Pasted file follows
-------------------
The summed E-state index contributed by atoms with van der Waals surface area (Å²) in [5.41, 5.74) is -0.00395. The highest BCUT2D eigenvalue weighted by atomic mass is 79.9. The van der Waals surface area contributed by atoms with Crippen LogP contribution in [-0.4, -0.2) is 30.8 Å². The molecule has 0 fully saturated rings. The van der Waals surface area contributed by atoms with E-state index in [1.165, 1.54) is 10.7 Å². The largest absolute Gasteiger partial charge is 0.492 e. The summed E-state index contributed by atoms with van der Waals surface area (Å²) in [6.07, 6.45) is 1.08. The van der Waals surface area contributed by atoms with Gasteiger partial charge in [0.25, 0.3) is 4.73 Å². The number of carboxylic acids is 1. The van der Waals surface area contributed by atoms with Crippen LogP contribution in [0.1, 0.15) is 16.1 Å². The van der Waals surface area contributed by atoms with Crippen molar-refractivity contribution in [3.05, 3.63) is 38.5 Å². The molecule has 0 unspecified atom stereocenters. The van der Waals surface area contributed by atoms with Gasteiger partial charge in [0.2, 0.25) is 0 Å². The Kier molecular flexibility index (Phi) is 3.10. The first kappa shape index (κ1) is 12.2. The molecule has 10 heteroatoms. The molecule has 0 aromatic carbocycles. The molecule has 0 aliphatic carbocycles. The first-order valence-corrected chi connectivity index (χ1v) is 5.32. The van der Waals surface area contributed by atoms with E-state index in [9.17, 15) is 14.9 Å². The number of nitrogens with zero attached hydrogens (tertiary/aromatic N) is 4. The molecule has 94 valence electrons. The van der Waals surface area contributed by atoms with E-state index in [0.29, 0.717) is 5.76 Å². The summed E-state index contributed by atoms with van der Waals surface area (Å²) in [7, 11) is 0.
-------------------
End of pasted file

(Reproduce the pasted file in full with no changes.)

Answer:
The summed E-state index contributed by atoms with van der Waals surface area (Å²) in [5.41, 5.74) is -0.00395. The highest BCUT2D eigenvalue weighted by atomic mass is 79.9. The van der Waals surface area contributed by atoms with Crippen LogP contribution in [-0.4, -0.2) is 30.8 Å². The molecule has 0 fully saturated rings. The van der Waals surface area contributed by atoms with E-state index in [1.165, 1.54) is 10.7 Å². The largest absolute Gasteiger partial charge is 0.492 e. The summed E-state index contributed by atoms with van der Waals surface area (Å²) in [6.07, 6.45) is 1.08. The van der Waals surface area contributed by atoms with Gasteiger partial charge in [0.25, 0.3) is 4.73 Å². The number of carboxylic acids is 1. The van der Waals surface area contributed by atoms with Crippen LogP contribution in [0.1, 0.15) is 16.1 Å². The van der Waals surface area contributed by atoms with Crippen molar-refractivity contribution in [3.05, 3.63) is 38.5 Å². The molecule has 0 unspecified atom stereocenters. The van der Waals surface area contributed by atoms with Gasteiger partial charge in [0.2, 0.25) is 0 Å². The Kier molecular flexibility index (Phi) is 3.10. The first kappa shape index (κ1) is 12.2. The molecule has 10 heteroatoms. The molecule has 0 aromatic carbocycles. The molecule has 0 aliphatic carbocycles. The first-order valence-corrected chi connectivity index (χ1v) is 5.32. The van der Waals surface area contributed by atoms with E-state index in [9.17, 15) is 14.9 Å². The number of nitrogens with zero attached hydrogens (tertiary/aromatic N) is 4. The molecule has 94 valence electrons. The van der Waals surface area contributed by atoms with E-state index in [0.29, 0.717) is 5.76 Å². The summed E-state index contributed by atoms with van der Waals surface area (Å²) in [7, 11) is 0.